Where to Eat: Cafe Bar Pasta in Toronto

MeatballsUnless you’re a hipster, the food scene unfolding on Dundas West may not be on your radar. But word is out with a slew of trendy restaurants opening in the neighbourhood – including the newest kid on the block, Cafe Bar Pasta.

Cafe Bar Pasta is a bit of everything – coffee shop by day, bar and trattoria by night. The restaurant started serving coffee, drinks, and homemade pasta as of last July, and has seen a steady stream of patrons through its doors since then.

The space is minimalist and intimate, with just 16 wood tables and a modern industrial décor. Patrons can lounge over an espresso and magazine amidst white brick walls, fire engine red swirls, and a wall of wine corks. But it’s not the décor that charms me, but the pasta-making machine, sparkling wine on tap, and pasta drying room in the basement. Could this place get any cooler?

kitchen and pastaA group of journalist and bloggers crowd into the kitchen to watch Chefs Jay Scaife and Sous Chef Eddie Vargas get busy creating dishes. The Chefs toss ingredients, chop, flip food in pans, and lecture us about the art of pasta making. With all the smoke and sizzling, it feels like a high school science lab – except tomato and garlic wafts through the air instead of chemicals. I struggle to balance my notepad and camera as steaming hot entrees are passed to us for a taste.

Meatballs 2Paired with a red wine, the Passata and Parmesan Meatballs ($8) are a bite-sized treat. Order this dish as an appetizer for the table…if you don’t mind sharing, that is.

RigatoniBiting into the Rigatoni ($22), my appetite is roused by fresh homemade pasta sautéed in a light cream sauce. The niblets of sweet corn nicely balance the savoury shredded duck and chanterelle mushrooms. Who would’ve thought that corn and pasta could whip my taste buds into a frenzy?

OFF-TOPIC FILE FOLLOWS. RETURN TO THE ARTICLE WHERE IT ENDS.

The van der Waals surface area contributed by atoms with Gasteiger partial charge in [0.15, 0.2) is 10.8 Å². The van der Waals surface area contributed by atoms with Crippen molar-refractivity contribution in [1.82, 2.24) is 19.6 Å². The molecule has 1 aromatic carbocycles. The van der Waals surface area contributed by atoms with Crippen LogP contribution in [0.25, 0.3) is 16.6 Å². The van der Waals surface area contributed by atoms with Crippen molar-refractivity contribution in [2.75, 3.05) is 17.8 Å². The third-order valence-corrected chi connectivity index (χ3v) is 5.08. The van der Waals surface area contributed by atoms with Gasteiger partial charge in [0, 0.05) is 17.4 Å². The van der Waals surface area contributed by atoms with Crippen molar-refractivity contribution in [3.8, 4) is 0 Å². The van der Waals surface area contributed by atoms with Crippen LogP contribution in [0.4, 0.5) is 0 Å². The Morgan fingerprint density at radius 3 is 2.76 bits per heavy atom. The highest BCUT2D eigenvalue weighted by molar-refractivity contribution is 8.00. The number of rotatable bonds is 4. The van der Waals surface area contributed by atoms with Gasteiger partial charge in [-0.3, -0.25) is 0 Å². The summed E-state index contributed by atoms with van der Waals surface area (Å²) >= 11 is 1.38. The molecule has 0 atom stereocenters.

DSC_1045 (800x533)It doesn’t get richer than a plate of Bucatini Amatriciana ($16): thick spaghetti noodles, hollow in the centre, topped with zesty tomato sauce and parmesan cheese. The spicy flavour is deeply satisfying and makes my nose run a little. A warning to prospective diners: this sassy dish bites back.

ravioliI’m a little stunned when Chef Jay Scaife whips out a blowtorch to cook the Ravioli ($22). The ingredients are equally as impressive as the cooking technique: each pasta is stuffed with braised short rib and bone marrow, and then marinated in parsley, burnt orange, and white truffle oil. It’s an ambitious dish, but the taste doesn’t quite inspire like the others. Sometimes, less is more.

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After a series of savoury dishes, I’m ready to feast on decadent desserts of Cheese Danish drizzled with chocolate sauce, white chocolate pumpkin cheesecake, and salted caramel chocolate truffles.

The Verdict:

Cafe Bar Pasta is a welcome addition to the Dundas West food scene. This is an ideal place to meet a friend for a coffee, a cocktail, or an entree (or two) in a relaxed environment. The wine on tap is a bonus, developed by Master Sommelier John Szabo.

The Details:

Cafe Bar Pasta
1588 Dundas St. W
Toronto, ON
Tue – Wed: 6:00 pm – 10:30 pm
Thu – Sat: 6:00 pm – 12:00 am

The writer was a guest at Café Bar Pasta. The restaurant did not review or approve this article.

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